Design Patterns for BuildingReusable Svelte Components

By Eric Liu

Render is a Zero DevOps Cloud Platform that helps developers and businesses leverage their most precious resources – time and talent – to build better products faster, delivering more value to their customers with every commit.

Well-designed, reusable components allow software developers to benefit from layers of abstraction, building upon each other’s work instead of reinventing the wheel. There are many articles on reusable component design in React; how do best practices differ in Svelte?

At Render, we use React for our frontend but more recently started using Svelte for rapid prototyping because of its concise language syntax and built-in reactivity.

For instance, this Svelte component was built with fewer than 200 lines of code:

Demo of svelte-bar-chart-race

But first, if you’re new to Svelte, it’s an open source compiler used to build web applications. It was voted the “most loved web framework” in the StackOverflow’s 2021 Developer Survey and tops satisfaction and interest rankings for frontend frameworks in the 2021 State of JS survey.

To explore component design patterns in Svelte, I’ve created a sample reusable library, svelte-bar-chart-race, that demonstrates how library authors can abstract away details while giving flexibility to users.

A bar chart race is a horizontal bar chart that animates bars over an interval (usually time). The bars animate as they are sorted based on their value from highest to lowest. The visualization is useful for observing trends over time.

The component library uses many Svelte features: context, stores, slots, lifecycle methods, and reactive statements/assignments. It’s designed to be simple to get started with, while also offering capabilities to support more complex use cases.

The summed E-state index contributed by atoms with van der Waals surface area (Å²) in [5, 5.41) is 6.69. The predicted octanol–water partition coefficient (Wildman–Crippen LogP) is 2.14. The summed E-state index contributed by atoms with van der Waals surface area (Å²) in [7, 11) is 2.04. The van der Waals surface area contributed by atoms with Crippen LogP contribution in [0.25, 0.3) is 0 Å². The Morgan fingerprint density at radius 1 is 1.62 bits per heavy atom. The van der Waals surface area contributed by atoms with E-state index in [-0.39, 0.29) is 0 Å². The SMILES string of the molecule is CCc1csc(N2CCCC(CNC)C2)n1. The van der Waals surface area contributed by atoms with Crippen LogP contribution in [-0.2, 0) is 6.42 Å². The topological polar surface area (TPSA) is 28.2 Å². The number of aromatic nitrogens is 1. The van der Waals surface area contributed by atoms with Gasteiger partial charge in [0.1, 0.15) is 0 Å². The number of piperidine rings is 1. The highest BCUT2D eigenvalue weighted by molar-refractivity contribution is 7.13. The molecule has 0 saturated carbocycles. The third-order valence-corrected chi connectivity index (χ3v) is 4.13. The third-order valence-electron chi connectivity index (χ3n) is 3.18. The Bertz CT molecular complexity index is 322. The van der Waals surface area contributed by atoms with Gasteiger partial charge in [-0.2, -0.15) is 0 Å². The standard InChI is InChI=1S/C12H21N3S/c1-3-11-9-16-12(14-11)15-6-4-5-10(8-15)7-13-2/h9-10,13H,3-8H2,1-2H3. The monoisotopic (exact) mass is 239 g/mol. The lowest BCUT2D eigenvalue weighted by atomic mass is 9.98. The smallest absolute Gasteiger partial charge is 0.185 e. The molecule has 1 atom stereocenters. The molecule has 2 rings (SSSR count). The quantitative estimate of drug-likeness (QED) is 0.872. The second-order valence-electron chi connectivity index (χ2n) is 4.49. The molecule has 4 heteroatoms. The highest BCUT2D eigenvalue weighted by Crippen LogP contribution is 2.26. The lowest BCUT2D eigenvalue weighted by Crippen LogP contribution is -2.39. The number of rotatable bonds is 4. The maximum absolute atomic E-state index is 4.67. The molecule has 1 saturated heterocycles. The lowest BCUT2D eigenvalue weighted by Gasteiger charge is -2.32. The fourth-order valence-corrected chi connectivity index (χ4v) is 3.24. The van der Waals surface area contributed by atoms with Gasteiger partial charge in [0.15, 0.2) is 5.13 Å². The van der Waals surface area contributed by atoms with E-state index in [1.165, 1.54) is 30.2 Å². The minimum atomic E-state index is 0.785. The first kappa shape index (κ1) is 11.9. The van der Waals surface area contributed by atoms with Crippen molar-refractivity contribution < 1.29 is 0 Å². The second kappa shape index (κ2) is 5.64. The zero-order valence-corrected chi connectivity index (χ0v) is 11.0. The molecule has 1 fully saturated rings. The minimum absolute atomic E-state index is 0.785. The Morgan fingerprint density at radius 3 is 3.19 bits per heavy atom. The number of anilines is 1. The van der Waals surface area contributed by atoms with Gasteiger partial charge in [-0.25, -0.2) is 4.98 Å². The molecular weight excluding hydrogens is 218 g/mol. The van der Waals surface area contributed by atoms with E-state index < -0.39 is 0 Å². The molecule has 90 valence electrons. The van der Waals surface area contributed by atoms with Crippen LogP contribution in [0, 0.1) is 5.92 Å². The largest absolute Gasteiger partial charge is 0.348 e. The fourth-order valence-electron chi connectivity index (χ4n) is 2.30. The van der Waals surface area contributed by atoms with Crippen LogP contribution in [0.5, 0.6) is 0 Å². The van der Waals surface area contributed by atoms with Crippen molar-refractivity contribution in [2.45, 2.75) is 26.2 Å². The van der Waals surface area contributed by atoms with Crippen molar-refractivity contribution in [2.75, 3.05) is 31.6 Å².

The code is published to npm and is open source.

In this blog post, we’ll review several design patterns for building highly reusable Svelte components using svelte-bar-chart-race as a case study.

These patterns include:

Component Composition

svelte-bar-chart-race is comprised of three components:

  • BarChartRace.svelte: Parent component that accepts data, options and manages internal state
  • Chart.svelte: Child component that displays the chart with the ability to customize the chart display and animation
  • Slider.svelte: Child component that shows the range input to control the interval (current value)
import { BarChartRace, Slider, Chart } from "svelte-bar-chart-race";

You might be wondering: why are there three individual components instead of one?

The first instinct when designing a component API is to expose all options using Svelte component properties.

The approach of passing objects as properties, commonly called props, is known as objects as props.

While technically valid, this approach is less expressive and intuitive than composing components and elements using slots.

If svelte-bar-chart-race were a single component, it would require many props to afford a high degree of customization. As a result, this approach is rather inflexible if the end user wants control over how the components are positioned.

<!-- using objects as props to customize the component is less expressive -->
    showChart: true,
    position: 'top',
    options: {
      animate: {
        duration: 200,
    showSlider: true,
    labelText: 'Year',

By breaking svelte-bar-chart-race into pieces, its composition gives the consumer greater flexibility when instantiating the bar chart race. The user has full control over which components to include and how to position them.

BarChartRace is the parent component; child content is passed through the parent’s default slot.

For example, you can place the Slider component above or below Chart and pass any other elements through the BarChartRace slot. You can even choose to omit the Slider component and use your own method of controlling the bar chart race.

<!-- Basic usage -->
<BarChartRace {data}>
  <Slider />
  <Chart />

<!-- Custom elements and component ordering -->
<BarChartRace {data}>
  <h1>Bar Chart Race</h1>
  <Chart />
  <Slider />

<!-- Custom mode of interaction -->
<BarChartRace {data} let:play>
  <Chart />
  <button on:click="{play}">Play</button>

This pattern is called component composition.